L. Revans

Community Care, July 12th 2007, p. 20-21

In February 2004 the charity Voice launched the Blueprint project to look at how the care system could be changed to make things better for young people. Working with eight councils, and in partnership with children, they came up with four key messages for change: 1) put children's interests first; 2) recognise the importance of children's relationships with family, friends and professionals; 3) actively involve young people in decisions about their lives; and 4) minimise bureaucratic processes to free professionals to spend more time working with children. This article reports progress in putting these lessons into practice in seven councils.

Consistent care matters: exploring the potential for social work practices

J. Le Grand

Department for Educations and Skills, 2007

Proposes the radical reform of services for looked-after children through the introduction of social work practices. The practices would be independent and would contract with the local authority to carry out field work for looked-after children. Each practice would hold a budget and social workers would fund placements, support and activities as they saw fit. The practice would own its assets and pay the partners and any staff it might employ. The commissioning local authority would remain the 'corporate parent' of all children receiving services through a social work practice, but would delegate its statutory responsibilities in relation to looked after children to practices through a contract.

(For comment see Community Care, July 5th 2007, p. 12-13)

Finding families on the web: Be My Parent goes online in the UK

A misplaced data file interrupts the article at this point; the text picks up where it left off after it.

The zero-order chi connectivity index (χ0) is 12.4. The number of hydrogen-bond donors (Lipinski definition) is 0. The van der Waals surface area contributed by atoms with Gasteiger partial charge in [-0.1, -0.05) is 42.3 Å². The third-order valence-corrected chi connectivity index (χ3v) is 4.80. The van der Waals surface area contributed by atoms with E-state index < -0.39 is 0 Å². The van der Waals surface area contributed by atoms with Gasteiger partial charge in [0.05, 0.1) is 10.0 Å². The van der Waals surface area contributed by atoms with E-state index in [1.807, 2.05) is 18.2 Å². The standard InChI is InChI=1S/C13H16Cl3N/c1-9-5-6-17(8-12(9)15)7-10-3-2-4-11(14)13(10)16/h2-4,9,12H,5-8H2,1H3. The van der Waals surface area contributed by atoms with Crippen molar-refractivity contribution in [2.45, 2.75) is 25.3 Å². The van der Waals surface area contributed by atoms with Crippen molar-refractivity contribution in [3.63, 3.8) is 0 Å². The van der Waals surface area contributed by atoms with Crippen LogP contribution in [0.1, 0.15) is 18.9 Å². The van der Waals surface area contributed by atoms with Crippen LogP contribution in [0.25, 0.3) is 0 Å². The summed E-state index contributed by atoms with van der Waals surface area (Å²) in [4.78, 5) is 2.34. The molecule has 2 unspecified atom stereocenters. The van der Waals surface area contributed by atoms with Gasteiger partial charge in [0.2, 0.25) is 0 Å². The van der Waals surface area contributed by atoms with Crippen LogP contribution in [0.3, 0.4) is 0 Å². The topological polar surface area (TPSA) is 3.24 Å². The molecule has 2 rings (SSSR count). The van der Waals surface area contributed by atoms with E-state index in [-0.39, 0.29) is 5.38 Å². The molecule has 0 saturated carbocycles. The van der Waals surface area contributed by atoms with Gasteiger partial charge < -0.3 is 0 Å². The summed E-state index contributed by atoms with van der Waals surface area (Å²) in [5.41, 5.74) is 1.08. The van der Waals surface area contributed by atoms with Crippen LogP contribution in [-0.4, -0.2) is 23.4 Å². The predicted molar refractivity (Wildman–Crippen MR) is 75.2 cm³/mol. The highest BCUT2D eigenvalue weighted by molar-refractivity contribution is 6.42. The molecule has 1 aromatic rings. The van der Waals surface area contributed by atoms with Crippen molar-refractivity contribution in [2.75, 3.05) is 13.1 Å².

M. O'Reilly

Adoption and Fostering, vol. 31, no. 2, 2007, p. 17-21

The Be My Parent online service was launched by the British Association for Adoption and Fostering in May 2007. The site has been set up to offer a new way for families to find a child to adopt or foster, and uses the potential of the Internet to provide more detailed profiles of children in need of permanent placement. It offers: 1) an online referral service to social workers; 2) a search and enquiry facility to prospective families; and 3) an education and information service to tentative enquirers.

Media still disrespects the young

R. Chandiramani

Young People Now, June 27th-July 3rd 2007, p. 8

There is ongoing concern among senior politicians in the UK about the negative portrayal of young people in the media.

The need to know

L. Revans

Community Care, July 19th 2007, p. 18-19

Adults who have been in local authority care as children face difficulties in accessing their files. Many councils have destroyed files (which was legal up to 1989). Councils are also bound by the Data Protection Act 1998 not to divulge information about birth family members to adults formerly in care. There are calls for new legislation that would take account of the particular needs of care leavers and enable them to get the information they need to gain a full sense of their identity and understand why they came into care.

A new system of child maintenance: summary of responses to the consultation

Department for Work and Pensions

London: TSO, 2007 (Cm 7061)